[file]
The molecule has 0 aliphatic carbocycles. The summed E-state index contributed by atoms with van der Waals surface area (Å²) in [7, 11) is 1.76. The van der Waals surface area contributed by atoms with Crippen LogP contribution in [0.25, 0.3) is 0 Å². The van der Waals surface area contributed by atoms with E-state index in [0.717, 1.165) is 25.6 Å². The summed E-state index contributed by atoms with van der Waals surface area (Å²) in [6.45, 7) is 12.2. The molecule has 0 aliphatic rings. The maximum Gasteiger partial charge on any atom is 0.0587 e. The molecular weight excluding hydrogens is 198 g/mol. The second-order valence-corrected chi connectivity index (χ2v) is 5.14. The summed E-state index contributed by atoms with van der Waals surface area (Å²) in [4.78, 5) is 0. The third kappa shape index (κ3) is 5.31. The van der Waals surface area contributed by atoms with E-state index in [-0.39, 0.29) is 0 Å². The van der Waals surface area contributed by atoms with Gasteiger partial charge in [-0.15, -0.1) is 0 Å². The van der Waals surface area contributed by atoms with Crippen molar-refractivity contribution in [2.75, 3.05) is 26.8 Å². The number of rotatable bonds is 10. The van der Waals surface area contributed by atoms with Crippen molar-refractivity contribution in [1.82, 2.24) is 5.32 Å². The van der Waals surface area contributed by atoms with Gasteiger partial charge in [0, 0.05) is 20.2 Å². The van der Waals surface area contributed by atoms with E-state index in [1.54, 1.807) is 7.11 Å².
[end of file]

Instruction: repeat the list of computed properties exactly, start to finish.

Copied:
The molecule has 0 aliphatic carbocycles. The summed E-state index contributed by atoms with van der Waals surface area (Å²) in [7, 11) is 1.76. The van der Waals surface area contributed by atoms with Crippen LogP contribution in [0.25, 0.3) is 0 Å². The van der Waals surface area contributed by atoms with E-state index in [0.717, 1.165) is 25.6 Å². The summed E-state index contributed by atoms with van der Waals surface area (Å²) in [6.45, 7) is 12.2. The molecule has 0 aliphatic rings. The maximum Gasteiger partial charge on any atom is 0.0587 e. The molecular weight excluding hydrogens is 198 g/mol. The second-order valence-corrected chi connectivity index (χ2v) is 5.14. The summed E-state index contributed by atoms with van der Waals surface area (Å²) in [4.78, 5) is 0. The third kappa shape index (κ3) is 5.31. The van der Waals surface area contributed by atoms with E-state index in [-0.39, 0.29) is 0 Å². The van der Waals surface area contributed by atoms with Gasteiger partial charge in [-0.15, -0.1) is 0 Å². The van der Waals surface area contributed by atoms with Crippen molar-refractivity contribution in [2.75, 3.05) is 26.8 Å². The number of rotatable bonds is 10. The van der Waals surface area contributed by atoms with Crippen molar-refractivity contribution in [1.82, 2.24) is 5.32 Å². The van der Waals surface area contributed by atoms with Gasteiger partial charge in [0, 0.05) is 20.2 Å². The van der Waals surface area contributed by atoms with E-state index in [1.54, 1.807) is 7.11 Å².